>Corresponding Author : Sunny Chi Lik Au

>Article Type : Research Article

>Volume : 2   |   Issue : 1

>Received Date : 14 February, 2022

>Accepted Date : 24 February, 2022

>Published Date : 27 February, 2022

>DOI : https://doi.org/10.54289/JORVC2200101

>Citation : Au SCL, Ko CKL. (2022) Psychosocioeconomic Determinants of Complicated and Uncomplicated Mature Cataracts in Hong Kong. J Ophthalmic Res Vis Care 2(1): doi https://doi.org/10.54289/JORVC2200101  

>Copyright : © 2022 Au SCL, et al. This is an open-access article distributed under the terms of the Creative Commons Attribution License, which permits unrestricted use, distribution, and reproduction in any medium, provided the original author and source are credited.

Full Text

Research Article | Open Access

Sunny Chi Lik Au*,  Callie Ka Li Ko

Department of Ophthalmology, Tung Wah Eastern Hospital, Hong Kong

*Corresponding author: Sunny Chi Lik Au, Department of Ophthalmology, Tung Wah Eastern Hospital, Hong Kong


Objective: Blindness caused by mature cataract is reversible with timely cataract extraction surgery, however neglecting it could complicate with phacomorphic glaucoma. This study aims to investigate the psych socioeconomic determinants of phacomorphic glaucoma complicated and uncomplicated mature cataracts in Hong Kong.
Participants and Methods: Retrospective review of cataract surgery records from 2013 - 2018 in a tertiary public emergency hospital’s ophthalmology unit in Hong Kong was done to identify phacomorphic glaucoma and uncomplicated mature cataract patients as case and control respectively. Data on demographics, psychiatric diseases, social and economic factors were extracted and analyzed.
Results: 36 cases and 39 controls were included, with similar age (p = 0.73) and sex (p = 0.99). Presence of psychiatric diseases (p = 0.02) and absence of spouse (p = 0.008) were associated with phacomorphic glaucoma in univariate logistic regression analysis. Intention to private healthcare service usage (p = 0.002, p = 0.006) and living out of public rental housing (p = 0.002, p = 0.004) were associated with phacomorphic glaucoma in both the univariate and multivariate logistic regression analysis.
Conclusion: Attention to screening of mature cataract before complication of phacomorphic glaucoma occurs should target the single elderly households, psychiatric patients, and the non-public housing population.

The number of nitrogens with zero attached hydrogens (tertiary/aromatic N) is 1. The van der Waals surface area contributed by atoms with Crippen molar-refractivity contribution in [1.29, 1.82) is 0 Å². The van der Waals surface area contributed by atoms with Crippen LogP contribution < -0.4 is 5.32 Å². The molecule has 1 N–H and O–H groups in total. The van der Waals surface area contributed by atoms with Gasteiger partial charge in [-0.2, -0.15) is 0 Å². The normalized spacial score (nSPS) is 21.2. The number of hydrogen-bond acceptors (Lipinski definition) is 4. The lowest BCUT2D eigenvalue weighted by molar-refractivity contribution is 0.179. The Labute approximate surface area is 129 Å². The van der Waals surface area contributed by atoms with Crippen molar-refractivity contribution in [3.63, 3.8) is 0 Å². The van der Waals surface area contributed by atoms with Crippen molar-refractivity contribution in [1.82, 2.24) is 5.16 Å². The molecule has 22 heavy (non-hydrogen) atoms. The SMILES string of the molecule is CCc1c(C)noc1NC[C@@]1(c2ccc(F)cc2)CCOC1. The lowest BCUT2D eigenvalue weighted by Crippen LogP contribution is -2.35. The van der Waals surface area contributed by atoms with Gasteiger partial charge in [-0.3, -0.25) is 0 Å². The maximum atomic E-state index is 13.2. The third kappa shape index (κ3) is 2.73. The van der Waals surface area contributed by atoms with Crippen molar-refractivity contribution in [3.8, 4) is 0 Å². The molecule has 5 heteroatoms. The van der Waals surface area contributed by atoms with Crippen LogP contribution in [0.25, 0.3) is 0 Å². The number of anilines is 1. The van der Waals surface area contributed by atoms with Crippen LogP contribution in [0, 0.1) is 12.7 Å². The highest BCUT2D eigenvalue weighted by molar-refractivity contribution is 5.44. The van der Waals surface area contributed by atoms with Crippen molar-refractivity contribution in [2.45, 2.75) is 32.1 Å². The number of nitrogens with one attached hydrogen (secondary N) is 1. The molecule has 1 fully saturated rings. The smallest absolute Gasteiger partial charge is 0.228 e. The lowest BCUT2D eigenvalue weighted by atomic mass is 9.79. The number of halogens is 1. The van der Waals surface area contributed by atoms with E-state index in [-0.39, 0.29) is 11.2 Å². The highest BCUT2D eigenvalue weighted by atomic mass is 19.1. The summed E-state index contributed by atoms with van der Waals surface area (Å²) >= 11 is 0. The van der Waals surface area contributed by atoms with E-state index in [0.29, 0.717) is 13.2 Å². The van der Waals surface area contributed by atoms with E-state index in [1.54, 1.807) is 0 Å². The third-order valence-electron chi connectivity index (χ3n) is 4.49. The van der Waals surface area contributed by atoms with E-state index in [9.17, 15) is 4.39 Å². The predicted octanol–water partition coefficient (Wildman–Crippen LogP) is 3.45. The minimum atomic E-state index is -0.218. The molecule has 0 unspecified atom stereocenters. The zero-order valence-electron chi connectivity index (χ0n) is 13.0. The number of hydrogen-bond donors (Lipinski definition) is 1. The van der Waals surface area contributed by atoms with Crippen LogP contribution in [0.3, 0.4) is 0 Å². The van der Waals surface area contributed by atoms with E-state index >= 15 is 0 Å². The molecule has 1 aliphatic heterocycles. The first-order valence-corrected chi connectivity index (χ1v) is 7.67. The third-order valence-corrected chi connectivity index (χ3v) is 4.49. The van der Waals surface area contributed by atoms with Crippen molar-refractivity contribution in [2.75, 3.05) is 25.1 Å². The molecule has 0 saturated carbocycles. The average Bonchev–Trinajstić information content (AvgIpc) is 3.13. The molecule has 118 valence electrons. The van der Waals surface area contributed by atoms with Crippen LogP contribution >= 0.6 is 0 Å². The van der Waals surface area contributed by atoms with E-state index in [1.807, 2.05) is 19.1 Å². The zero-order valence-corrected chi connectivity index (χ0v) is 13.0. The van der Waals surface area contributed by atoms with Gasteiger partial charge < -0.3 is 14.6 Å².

Keywords: Socio economic factors, Psychiatry, Blindness, Cataract, Glaucoma
Abbreviations: IOL: Implantation of Intraocular Lens, ECCE: Extracapsular Cataract Extraction, eHRSS: Electronic Health Record Sharing System, OAH: Old Age Home, CSSA: Comprehensive Social Security Assistance


Progressing with age, the natural lens of the eye would lose transparency and thicken, progressing from immature to mature cataract. Mature cataract is defined by significant opaque lens that prevent visualization of the posterior lens capsule, yet in time cataract surgery could reverse blindness by such [1]. Mature cataract does not only decrease visual acuity and cause blindness, but also complicate with phacomorphic glaucoma. “Phacomorphic” implies the disease is cataract lens related, and “glaucoma” is an irreversible optic neuropathy comes with visual field defect [2]. Phacomorphic glaucoma usually presents with acute onset of eye pain, and is often associated with headache, nausea or vomiting; thus, calling for an emergency department attendance. For patients with mature cataracts, lens extraction surgery with implantation of intraocular lens (IOL) is the definitive treatment to restore vision [3,4]. In modern countries, mature cataracts usually happen on self-neglecting, socially isolated or low socioeconomic class of patients. This study aims to investigate the psychosocioeconomic determinants of complicated (phacomorphic glaucoma) and uncomplicated mature cataracts in Hong Kong.